'Tis the Season: A Guide to Charitable Giving

Tuesday , December 10, 2002

By Robin Wallace



It's that time of year again when your mailbox overflows with greeting cards, glossy catalogues and solicitations from nearly every charity under the sun.

According to Charity Navigator, a watchdog group in Mahwah, N.J., charities raise more than half of their annual donations during the weeks spanning Thanksgiving and Christmas. This year, reeling from cuts in government funding and a struggling economy, groups are making an aggressive grab for your dollars.

And chances are you'll give, according to the American Association of Fundraising. Of the $212 billion given last year, almost $162 billion came from individuals — compared with just over $9 billion from the corporate sector. And despite reports, charitable giving hasn't declined over the past two years but has remained flat.

"Giving has rarely fallen dramatically and we don't anticipate a huge downturn for 2002," said Kyle Waide, deputy director of Charity Navigator. "It is the most resilient component of our economy."  

But how do you choose between starving children and endangered animals, cancer research or an AIDS cure, the Salvation Army or the United Way? Is it better to send one organization a large check or small amounts to several groups? And how do you know how the money is actually being used?

Identify Groups You Want to Support and Make a Donation Before They Solicit You: Organizations spend big bucks attracting new donors. The American Institute of Philanthropy (AIP) estimates that the donations groups get in response to new campaigns just cover the cost of the mailings. They don't make money off of you until subsequent years. An added bonus: if you give regularly, you can reduce the number of solicitations you receive.

"Charitable givers can be more effective if they take a long-term approach," Waide said.

Do Your Homework: Determine how trustworthy the organization is and how your money will be used. Watchdog groups like Charity Navigator,, the AIP's Charity and Ministry do a lot of this work for you.

If you want to check out a charity yourself, most are required to file a 990 form (for tax-exempt organizations) with the IRS and to make that information publicly available. Only groups that earn less than $25,000 are exempt from IRS disclosure. And just because a group is tax-exempt doesn't mean your donation is deductible. You should be able to get this information from every organization. Beware of groups that balk at disclosure.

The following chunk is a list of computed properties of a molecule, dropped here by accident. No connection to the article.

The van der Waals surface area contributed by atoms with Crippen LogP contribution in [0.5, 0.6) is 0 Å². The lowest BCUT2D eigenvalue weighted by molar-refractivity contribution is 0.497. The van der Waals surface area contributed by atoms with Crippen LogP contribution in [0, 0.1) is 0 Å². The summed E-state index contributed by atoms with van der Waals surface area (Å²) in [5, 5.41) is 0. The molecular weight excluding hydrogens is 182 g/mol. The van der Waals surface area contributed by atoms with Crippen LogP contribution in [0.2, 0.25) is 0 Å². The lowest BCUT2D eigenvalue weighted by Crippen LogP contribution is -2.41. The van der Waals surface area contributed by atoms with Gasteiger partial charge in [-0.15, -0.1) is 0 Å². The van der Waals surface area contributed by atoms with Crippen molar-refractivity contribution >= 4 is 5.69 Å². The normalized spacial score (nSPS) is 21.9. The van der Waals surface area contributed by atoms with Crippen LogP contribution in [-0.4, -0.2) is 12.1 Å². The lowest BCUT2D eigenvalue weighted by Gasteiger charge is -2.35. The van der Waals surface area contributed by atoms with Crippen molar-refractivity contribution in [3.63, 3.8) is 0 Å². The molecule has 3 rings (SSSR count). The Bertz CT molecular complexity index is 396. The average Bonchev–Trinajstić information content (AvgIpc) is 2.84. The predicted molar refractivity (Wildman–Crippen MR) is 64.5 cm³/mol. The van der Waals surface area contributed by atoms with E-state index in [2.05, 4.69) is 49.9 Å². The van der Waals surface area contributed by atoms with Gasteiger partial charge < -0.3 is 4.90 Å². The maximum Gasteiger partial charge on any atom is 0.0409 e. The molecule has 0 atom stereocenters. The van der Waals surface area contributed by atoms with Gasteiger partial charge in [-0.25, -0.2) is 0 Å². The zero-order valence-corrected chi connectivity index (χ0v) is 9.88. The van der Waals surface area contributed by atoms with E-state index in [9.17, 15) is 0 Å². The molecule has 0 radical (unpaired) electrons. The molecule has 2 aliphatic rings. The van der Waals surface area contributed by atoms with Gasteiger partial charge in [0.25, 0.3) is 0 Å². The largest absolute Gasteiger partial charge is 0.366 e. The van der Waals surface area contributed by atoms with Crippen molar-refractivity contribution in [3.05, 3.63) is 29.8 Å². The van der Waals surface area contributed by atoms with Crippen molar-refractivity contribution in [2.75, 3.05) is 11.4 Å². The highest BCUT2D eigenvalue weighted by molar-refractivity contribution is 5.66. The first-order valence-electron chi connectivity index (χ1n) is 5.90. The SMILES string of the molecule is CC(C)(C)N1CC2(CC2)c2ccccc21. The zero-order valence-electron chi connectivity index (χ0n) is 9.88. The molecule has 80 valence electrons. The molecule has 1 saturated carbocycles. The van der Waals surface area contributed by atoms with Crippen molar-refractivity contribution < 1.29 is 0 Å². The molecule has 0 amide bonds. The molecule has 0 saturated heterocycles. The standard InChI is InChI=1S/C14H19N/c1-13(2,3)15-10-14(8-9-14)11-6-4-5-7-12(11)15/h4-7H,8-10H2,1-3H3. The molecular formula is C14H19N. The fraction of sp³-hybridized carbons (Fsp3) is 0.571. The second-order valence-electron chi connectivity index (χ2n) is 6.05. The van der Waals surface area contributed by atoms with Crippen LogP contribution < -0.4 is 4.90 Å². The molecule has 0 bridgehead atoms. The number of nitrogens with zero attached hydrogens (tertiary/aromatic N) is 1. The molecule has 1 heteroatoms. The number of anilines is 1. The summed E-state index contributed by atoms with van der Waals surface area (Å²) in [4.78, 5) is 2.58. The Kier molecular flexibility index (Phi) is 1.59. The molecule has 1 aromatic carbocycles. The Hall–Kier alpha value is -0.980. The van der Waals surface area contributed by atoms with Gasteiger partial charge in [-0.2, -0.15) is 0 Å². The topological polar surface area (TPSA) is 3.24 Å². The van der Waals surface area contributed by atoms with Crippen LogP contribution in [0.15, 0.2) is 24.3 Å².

"If an organization is not willing to share with you how they're going to use your money, that should raise questions," Waide said.

In addition, you want to see a 60-40 split in the ratio of money spent on actual programs versus that spent on administrative costs. Watch out for groups that claim zero fund-raising expenses, the AIP advises.

Determine How You Want Your Money Used: After your research, you still may find yourself deciding between a few groups. Whether to give all to one or spread the wealth is a matter of personal choice.

But this year experts say small, community-based groups are suffering most, because the individual donors who keep them afloat are struggling.

"Many community groups are really hurting," said Laura B. Schwartz, director of the Child Abuse Prevention Center in White Plains, N.Y.

So experts recommend considering giving to reputable local organizations this season.

Beware of 'Sound-Alike' Charities: Some groups intentionally select names or design logos that are similar to those of more established charities. This can fool donors into sending checks they may intend for another organization. Make sure you're giving to the correct group.  

A Note About Churches: A growing concern among watchdog groups is the status of churches and religious organizations, who are not only tax-exempt, but aren't required to provide information about their finances to the government, the public or to their members. The exemption is to protect churches from government oversight or having to disclose their membership.

But just because they don't have to provide information doesn't mean they won't. Check to see if the organization is a member of the Evangelical Council for Financial Accountability, which requires members to disclose financial statements. provides a "transparency rating" that reflects the organization's willingness to share its financial information.

"We encourage people to look at how willing a group has been to share information," said Chris Hempe, president of "I would definitely wonder why an organization wouldn't provide me with this information."

But the bottom line this season, say experts, is to be smart about your donations but to give during the holidays.

"Americans are very generous people," Waide said. "Americans have always been very willing to support charities and organizations."